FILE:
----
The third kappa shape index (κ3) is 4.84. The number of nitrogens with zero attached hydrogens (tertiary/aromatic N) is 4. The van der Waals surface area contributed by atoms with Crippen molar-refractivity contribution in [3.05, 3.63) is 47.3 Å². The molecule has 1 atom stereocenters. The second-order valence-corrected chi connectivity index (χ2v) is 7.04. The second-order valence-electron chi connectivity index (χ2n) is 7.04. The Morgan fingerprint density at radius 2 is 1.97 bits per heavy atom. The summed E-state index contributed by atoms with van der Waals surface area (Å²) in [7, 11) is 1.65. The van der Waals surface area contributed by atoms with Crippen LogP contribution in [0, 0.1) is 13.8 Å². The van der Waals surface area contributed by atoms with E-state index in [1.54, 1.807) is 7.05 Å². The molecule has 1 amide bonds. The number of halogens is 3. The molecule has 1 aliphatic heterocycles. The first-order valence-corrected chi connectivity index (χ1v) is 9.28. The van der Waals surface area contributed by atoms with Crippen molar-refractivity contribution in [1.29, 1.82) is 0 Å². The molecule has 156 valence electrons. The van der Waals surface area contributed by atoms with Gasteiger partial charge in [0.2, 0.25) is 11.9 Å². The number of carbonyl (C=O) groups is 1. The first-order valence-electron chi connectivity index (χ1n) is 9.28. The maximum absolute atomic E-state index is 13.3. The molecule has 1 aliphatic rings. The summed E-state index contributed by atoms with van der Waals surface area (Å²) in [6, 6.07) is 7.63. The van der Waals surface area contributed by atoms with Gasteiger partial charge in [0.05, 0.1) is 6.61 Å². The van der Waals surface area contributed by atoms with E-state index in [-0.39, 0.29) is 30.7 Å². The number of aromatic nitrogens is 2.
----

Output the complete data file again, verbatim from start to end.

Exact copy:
The third kappa shape index (κ3) is 4.84. The number of nitrogens with zero attached hydrogens (tertiary/aromatic N) is 4. The van der Waals surface area contributed by atoms with Crippen molar-refractivity contribution in [3.05, 3.63) is 47.3 Å². The molecule has 1 atom stereocenters. The second-order valence-corrected chi connectivity index (χ2v) is 7.04. The second-order valence-electron chi connectivity index (χ2n) is 7.04. The Morgan fingerprint density at radius 2 is 1.97 bits per heavy atom. The summed E-state index contributed by atoms with van der Waals surface area (Å²) in [7, 11) is 1.65. The van der Waals surface area contributed by atoms with Crippen LogP contribution in [0, 0.1) is 13.8 Å². The van der Waals surface area contributed by atoms with E-state index in [1.54, 1.807) is 7.05 Å². The molecule has 1 amide bonds. The number of halogens is 3. The molecule has 1 aliphatic heterocycles. The first-order valence-corrected chi connectivity index (χ1v) is 9.28. The van der Waals surface area contributed by atoms with Crippen molar-refractivity contribution in [1.29, 1.82) is 0 Å². The molecule has 156 valence electrons. The van der Waals surface area contributed by atoms with Gasteiger partial charge in [0.2, 0.25) is 11.9 Å². The number of carbonyl (C=O) groups is 1. The first-order valence-electron chi connectivity index (χ1n) is 9.28. The maximum absolute atomic E-state index is 13.3. The molecule has 1 aliphatic rings. The summed E-state index contributed by atoms with van der Waals surface area (Å²) in [6, 6.07) is 7.63. The van der Waals surface area contributed by atoms with Gasteiger partial charge in [0.05, 0.1) is 6.61 Å². The van der Waals surface area contributed by atoms with E-state index in [-0.39, 0.29) is 30.7 Å². The number of aromatic nitrogens is 2.